By Ashish Shastry Feb 19, 2019
Indonesia is on the rise. Global investors — and KKR among them — are keen to tap into the market’s demographic shifts. The country has witnessed rising real GDP growth of approximately 5% over the past five years, with PwC projecting that Indonesia is on track to be one of the top five global economies by 2030. This is a compelling investment story, and paints a picture of an emerging market’s ascent.
However, these flashy headlines only tell part of the story: while Indonesia has been experiencing economic growth, 2018 was a very challenging year for the country and its people because of a series of devastating natural disasters.
Located on the ‘Ring of Fire,’ Indonesia is particularly susceptible to earthquakes, volcanic eruptions and tsunamis, and it had more than its fair share in 2018. It started with a series of large earthquakes near the island of Lombok in August. Then in September, an earthquake in Palu, Sulawesi triggered a deadly tsunami. The year ended with the underwater collapse of a volcano in the Sunda Straits that caused yet another fatal tsunami in northwest Java and southern Sumatra. The series of deadly events cost the lives and livelihoods of thousands. Millions have been displaced.
Watching the succession of these catastrophic events has been distressing, not just because Indonesia is so important to KKR’s Southeast Asia business, but because Indonesia is my childhood home.
To me, Indonesia tells an important story in today’s world. Having grown up there, I believe that this country faces the challenges of a multi-ethnic emerging market with remarkable tolerance and farsightedness. The country has a secular constitution and a Muslim majority, and while Indonesia may not always strike the right balance between pluralism and assimilation — no country does — it serves as a model for moderate Islam. Furthermore, it’s a diverse nation of 17,000 islands, and over 300 ethnic groups and languages. The country’s motto, Bhinneka Tunggal Ika, or Unity in Diversity, says it all.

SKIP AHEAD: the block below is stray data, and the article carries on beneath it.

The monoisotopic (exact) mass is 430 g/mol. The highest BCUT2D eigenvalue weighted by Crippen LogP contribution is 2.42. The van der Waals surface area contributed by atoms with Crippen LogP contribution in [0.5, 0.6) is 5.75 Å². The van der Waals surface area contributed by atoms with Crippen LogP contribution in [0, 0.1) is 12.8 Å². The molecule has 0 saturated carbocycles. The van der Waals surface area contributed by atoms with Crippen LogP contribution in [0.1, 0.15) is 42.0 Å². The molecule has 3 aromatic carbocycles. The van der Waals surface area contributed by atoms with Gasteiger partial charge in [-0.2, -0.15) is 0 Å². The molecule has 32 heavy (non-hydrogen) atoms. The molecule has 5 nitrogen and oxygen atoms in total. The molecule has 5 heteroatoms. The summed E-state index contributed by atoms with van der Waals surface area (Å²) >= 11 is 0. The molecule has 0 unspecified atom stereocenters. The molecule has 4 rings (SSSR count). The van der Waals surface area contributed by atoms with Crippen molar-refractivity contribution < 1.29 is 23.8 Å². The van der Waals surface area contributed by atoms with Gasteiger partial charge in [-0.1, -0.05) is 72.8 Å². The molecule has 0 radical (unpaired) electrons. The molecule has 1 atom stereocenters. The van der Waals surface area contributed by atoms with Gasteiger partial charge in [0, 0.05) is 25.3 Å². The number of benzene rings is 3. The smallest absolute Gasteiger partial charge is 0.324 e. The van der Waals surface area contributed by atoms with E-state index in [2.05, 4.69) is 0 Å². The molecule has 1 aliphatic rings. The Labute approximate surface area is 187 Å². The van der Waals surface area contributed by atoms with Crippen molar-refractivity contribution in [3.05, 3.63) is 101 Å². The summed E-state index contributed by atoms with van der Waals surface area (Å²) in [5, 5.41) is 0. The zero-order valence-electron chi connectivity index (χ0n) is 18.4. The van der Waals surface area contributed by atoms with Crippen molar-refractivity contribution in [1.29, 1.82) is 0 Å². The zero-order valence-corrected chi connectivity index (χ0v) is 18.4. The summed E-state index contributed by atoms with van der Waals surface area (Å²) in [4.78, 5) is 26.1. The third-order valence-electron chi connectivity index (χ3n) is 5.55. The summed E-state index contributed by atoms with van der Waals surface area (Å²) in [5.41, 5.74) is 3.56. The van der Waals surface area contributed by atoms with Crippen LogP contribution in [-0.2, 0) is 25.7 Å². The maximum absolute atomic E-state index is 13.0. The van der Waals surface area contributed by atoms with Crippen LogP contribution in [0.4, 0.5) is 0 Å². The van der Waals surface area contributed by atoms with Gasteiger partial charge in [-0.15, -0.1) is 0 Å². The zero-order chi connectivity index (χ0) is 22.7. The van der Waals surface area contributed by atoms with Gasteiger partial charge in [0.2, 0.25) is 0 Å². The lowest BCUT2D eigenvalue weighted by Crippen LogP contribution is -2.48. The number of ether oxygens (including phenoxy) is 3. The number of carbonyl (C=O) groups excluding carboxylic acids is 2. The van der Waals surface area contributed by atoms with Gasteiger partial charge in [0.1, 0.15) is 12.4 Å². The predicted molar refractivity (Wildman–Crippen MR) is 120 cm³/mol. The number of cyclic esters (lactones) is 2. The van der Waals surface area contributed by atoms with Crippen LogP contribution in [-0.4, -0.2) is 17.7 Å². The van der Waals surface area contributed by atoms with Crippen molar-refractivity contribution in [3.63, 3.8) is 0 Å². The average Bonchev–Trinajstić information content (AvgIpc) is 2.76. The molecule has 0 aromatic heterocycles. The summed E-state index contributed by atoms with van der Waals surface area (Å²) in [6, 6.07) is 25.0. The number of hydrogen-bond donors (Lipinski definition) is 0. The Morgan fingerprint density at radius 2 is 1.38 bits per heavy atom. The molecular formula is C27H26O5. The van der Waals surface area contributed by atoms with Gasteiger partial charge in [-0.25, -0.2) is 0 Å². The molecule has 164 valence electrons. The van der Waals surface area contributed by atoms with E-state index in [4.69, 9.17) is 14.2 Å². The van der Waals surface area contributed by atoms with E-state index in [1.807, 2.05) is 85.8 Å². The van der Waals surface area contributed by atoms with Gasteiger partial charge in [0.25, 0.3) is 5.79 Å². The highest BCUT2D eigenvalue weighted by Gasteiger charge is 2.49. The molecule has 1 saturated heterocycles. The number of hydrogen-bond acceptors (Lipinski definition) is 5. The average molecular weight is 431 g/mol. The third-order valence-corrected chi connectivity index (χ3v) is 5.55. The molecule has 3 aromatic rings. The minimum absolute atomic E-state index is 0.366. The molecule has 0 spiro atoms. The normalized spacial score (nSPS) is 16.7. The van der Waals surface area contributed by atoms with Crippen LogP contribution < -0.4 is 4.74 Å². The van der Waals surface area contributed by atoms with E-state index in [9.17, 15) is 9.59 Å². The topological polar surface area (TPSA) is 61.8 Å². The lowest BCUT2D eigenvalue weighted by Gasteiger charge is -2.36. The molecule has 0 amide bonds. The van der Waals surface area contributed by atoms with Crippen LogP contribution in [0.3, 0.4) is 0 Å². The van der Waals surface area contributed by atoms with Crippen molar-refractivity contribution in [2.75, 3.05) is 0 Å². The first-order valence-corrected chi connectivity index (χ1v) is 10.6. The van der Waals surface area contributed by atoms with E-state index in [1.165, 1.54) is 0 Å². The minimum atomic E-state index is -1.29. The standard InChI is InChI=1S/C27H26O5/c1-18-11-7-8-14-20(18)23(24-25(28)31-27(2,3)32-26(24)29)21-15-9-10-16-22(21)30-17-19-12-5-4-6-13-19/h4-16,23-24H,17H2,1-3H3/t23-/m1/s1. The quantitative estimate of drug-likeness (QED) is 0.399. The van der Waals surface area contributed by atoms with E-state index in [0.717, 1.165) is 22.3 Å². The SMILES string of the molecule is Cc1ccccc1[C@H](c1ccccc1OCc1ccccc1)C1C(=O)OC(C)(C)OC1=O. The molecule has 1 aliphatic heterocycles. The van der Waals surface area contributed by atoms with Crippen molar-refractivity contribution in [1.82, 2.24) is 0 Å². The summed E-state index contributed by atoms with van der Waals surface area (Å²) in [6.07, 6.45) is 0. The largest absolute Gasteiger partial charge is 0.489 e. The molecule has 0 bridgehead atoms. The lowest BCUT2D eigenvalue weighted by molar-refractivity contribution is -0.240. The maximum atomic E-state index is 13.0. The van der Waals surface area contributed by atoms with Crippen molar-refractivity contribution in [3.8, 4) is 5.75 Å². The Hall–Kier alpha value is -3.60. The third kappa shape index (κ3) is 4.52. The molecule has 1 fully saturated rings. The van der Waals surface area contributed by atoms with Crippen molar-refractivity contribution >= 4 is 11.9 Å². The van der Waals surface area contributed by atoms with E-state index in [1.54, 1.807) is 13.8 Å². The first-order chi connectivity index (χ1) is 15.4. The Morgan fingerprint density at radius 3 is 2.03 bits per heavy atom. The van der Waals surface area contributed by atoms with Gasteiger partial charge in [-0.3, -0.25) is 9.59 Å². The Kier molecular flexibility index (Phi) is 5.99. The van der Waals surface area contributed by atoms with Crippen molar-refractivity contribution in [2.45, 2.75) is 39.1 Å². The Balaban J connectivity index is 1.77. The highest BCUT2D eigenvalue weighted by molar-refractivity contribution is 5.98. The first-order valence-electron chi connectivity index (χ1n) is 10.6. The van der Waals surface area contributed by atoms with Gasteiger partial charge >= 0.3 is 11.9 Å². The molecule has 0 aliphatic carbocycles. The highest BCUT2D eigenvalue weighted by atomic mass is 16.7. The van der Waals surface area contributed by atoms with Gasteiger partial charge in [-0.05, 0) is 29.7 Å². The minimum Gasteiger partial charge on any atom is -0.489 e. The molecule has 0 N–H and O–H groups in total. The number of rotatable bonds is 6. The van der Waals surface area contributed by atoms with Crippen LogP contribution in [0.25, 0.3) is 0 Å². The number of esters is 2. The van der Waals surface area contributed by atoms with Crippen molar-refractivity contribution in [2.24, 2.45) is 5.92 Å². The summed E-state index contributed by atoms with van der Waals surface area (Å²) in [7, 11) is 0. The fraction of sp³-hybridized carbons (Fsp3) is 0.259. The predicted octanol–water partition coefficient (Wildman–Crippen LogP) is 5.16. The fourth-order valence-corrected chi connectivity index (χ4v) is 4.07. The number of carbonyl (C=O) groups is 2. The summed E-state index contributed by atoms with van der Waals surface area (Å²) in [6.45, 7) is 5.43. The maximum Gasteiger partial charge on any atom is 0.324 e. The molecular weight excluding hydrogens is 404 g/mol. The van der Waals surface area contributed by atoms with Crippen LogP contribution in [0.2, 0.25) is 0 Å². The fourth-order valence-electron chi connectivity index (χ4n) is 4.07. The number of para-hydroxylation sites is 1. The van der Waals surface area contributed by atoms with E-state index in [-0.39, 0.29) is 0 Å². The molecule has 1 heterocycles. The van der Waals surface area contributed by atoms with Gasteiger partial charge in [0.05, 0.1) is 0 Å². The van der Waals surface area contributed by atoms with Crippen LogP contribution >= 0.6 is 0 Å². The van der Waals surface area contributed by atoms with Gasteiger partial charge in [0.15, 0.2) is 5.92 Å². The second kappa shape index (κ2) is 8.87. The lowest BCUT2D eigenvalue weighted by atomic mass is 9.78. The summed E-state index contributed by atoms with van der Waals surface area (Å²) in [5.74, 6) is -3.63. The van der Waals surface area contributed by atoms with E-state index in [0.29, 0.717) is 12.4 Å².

Indonesians grow up with the feeling of the ground literally shifting beneath their feet. That’s why many Indonesian entrepreneurs grow up to be agile, optimistic and resilient. Those qualities describe Wendy Yap, Handoyo Santoso and Nadiem Makarim – three of the Indonesian entrepreneurs that we backed as we crossed the US$1 billion mark in Indonesian investments last year.
Jaka Prasetya and I both happened to grow up in Bandung, a beautiful city in the mountains of West Java. We often joke that the “Boys from Bandung” are running KKR Southeast Asia. But as boys growing up in Bandung, our most vivid memory from home is when Mount Galunggung erupted in 1982 and spread volcanic ash throughout our city for days. That was only a mild eruption compared to the devastating 2004 tsunami and the series of earthquakes and tsunamis experienced last year.
There is a massive relief and rebuilding effort that continues across Indonesia today, with the government graciously accepting help from friends overseas. Yet, given the scope of the destruction and the way that these disasters have touched people from all walks of life, there is much more to be done.
I’m proud to say that since January, KKR Cares has been running an internal disaster response campaign. Every member of our KKR Southeast Asia team has made a contribution to the Indonesian Red Cross and Red Crescent, and we have been joined by the founders of KKR, Henry Kravis and George Roberts, as well as many of our partners, colleagues and friends worldwide.
If you are in a position to contribute, please consider doing the same.